The study also looked at the differences between independent, community oncology and hospital or institutional care settings. The analysis observed an average difference of 10 percentage points in billing frequencies between the settings for cancer-related services from March-July 2020. This is likely a reflection of the dramatic impact of COVID-19 on hospital resources to treat COVID-19 patients, in addition to the ability of community oncology practices to keep their doors open while complying with CDC guidelines and state reopening requirements. Furthermore, community oncology practices have been able to invest resources needed to rapidly adopt telehealth services, providing a critically important treatment option for patients in need.
Lucio Gordan, MD, study co-author, president and managing physician of Florida Cancer Specialists & Research Institute, and member of the COA Board of Directors, applauded community oncology for adapting and taking on new patients and maintaining open clinics for established patients on treatment during the pandemic.
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"Community oncologists and their team members showed incredible resilience and resolve to deal with this severe crisis, by adopting telehealth very quickly, reorganizing workflows, enhancing safety processes at their clinics, and migrating staff to work from home, among other strategies. Although a decrease in services was inevitable, I think the resilience of these practitioners absorbed what could have been a much worse situation," he said.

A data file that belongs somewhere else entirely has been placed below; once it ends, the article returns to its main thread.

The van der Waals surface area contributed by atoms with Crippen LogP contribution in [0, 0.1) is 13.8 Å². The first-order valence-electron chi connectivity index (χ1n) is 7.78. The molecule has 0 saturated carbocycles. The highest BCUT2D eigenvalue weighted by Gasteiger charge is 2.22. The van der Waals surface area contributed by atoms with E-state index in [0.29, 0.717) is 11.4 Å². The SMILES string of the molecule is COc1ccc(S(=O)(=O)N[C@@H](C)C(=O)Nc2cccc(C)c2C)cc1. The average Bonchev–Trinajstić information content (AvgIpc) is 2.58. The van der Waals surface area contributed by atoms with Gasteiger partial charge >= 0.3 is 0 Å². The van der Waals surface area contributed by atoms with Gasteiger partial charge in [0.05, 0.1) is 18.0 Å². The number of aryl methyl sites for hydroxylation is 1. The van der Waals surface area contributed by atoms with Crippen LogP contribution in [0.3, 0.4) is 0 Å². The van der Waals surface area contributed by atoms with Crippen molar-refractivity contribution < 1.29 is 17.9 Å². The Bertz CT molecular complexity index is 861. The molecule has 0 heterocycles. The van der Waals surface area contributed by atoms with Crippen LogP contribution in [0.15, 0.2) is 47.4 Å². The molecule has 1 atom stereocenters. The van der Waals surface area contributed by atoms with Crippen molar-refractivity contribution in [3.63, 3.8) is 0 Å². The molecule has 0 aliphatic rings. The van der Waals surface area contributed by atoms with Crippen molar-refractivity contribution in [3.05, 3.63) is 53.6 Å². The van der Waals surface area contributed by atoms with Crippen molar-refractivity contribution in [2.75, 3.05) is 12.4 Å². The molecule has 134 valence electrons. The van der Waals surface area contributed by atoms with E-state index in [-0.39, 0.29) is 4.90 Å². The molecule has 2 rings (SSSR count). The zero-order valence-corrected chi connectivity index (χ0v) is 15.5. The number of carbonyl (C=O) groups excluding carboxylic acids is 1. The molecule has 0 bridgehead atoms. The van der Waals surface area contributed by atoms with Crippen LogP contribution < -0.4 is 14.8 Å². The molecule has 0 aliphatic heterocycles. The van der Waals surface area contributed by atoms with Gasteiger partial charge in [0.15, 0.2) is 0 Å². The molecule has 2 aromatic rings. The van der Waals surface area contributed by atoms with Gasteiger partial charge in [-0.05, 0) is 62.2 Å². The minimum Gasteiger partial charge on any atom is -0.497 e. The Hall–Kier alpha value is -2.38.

A shining light during the period was the adoption of telehealth. While many providers quickly pivoted to virtual telehealth visits, its use was only able to slightly lower the reduction in E&M utilization (-73% without telehealth services vs. -58% with telehealth services in April 2020). Further highlighting the different experiences of care settings during the pandemic's summer months, utilization of telehealth has been almost entirely driven by providers in non-hospital settings of care, such as independent physician offices, who provided approximately 95% of telehealth E&M services in April through July.
COA and Avalere Health also report reductions in cancer biopsies in April 2020 and July 2020 compared with those months in 2019 for breast (-71% to -31%), colon (-79% to -33%), and lung (-58% to -47%), respectively. The study also finds a marked decrease in cancer-related surgeries in April and July 2020 compared with those months in 2019, including mastectomies (-56% to -44%), colectomies (-61% to -37%), and prostatectomies (-56% to -43%), respectively.